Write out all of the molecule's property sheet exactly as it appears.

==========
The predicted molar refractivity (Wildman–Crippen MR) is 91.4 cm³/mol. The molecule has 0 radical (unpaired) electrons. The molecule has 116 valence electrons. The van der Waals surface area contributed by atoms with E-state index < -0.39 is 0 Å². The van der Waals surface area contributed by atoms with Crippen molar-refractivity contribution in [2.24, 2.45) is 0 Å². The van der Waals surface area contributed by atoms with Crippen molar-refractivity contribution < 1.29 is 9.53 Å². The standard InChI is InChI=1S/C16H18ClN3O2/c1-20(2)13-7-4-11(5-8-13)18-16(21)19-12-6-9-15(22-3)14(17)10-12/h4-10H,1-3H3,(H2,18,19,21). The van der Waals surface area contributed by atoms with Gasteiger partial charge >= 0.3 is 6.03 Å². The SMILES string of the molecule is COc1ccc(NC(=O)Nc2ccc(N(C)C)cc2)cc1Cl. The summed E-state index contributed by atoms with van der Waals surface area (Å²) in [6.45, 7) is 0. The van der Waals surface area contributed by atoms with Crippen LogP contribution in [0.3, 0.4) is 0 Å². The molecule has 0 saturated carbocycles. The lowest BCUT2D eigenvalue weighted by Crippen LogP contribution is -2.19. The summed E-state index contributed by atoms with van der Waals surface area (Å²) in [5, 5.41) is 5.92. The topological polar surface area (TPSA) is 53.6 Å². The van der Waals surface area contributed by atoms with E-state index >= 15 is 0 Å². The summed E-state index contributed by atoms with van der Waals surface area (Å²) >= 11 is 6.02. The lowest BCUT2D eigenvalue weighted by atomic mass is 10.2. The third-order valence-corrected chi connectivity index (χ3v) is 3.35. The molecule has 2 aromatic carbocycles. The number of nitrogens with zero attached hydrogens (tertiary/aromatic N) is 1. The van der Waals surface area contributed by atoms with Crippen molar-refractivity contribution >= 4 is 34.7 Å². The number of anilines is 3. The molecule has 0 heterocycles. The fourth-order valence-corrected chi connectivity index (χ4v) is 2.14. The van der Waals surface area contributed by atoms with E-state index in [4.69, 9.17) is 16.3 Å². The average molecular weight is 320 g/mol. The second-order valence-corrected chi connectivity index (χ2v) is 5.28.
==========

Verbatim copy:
The predicted molar refractivity (Wildman–Crippen MR) is 91.4 cm³/mol. The molecule has 0 radical (unpaired) electrons. The molecule has 116 valence electrons. The van der Waals surface area contributed by atoms with E-state index < -0.39 is 0 Å². The van der Waals surface area contributed by atoms with Crippen molar-refractivity contribution in [2.24, 2.45) is 0 Å². The van der Waals surface area contributed by atoms with Crippen molar-refractivity contribution < 1.29 is 9.53 Å². The standard InChI is InChI=1S/C16H18ClN3O2/c1-20(2)13-7-4-11(5-8-13)18-16(21)19-12-6-9-15(22-3)14(17)10-12/h4-10H,1-3H3,(H2,18,19,21). The van der Waals surface area contributed by atoms with Gasteiger partial charge >= 0.3 is 6.03 Å². The SMILES string of the molecule is COc1ccc(NC(=O)Nc2ccc(N(C)C)cc2)cc1Cl. The summed E-state index contributed by atoms with van der Waals surface area (Å²) in [6.45, 7) is 0. The van der Waals surface area contributed by atoms with Crippen LogP contribution in [0.3, 0.4) is 0 Å². The molecule has 0 saturated carbocycles. The lowest BCUT2D eigenvalue weighted by Crippen LogP contribution is -2.19. The summed E-state index contributed by atoms with van der Waals surface area (Å²) in [5, 5.41) is 5.92. The topological polar surface area (TPSA) is 53.6 Å². The van der Waals surface area contributed by atoms with E-state index >= 15 is 0 Å². The summed E-state index contributed by atoms with van der Waals surface area (Å²) >= 11 is 6.02. The lowest BCUT2D eigenvalue weighted by atomic mass is 10.2. The third-order valence-corrected chi connectivity index (χ3v) is 3.35. The molecule has 2 aromatic carbocycles. The number of nitrogens with zero attached hydrogens (tertiary/aromatic N) is 1. The van der Waals surface area contributed by atoms with Crippen molar-refractivity contribution >= 4 is 34.7 Å². The number of anilines is 3. The molecule has 0 heterocycles. The fourth-order valence-corrected chi connectivity index (χ4v) is 2.14. The van der Waals surface area contributed by atoms with E-state index in [4.69, 9.17) is 16.3 Å². The average molecular weight is 320 g/mol. The second-order valence-corrected chi connectivity index (χ2v) is 5.28.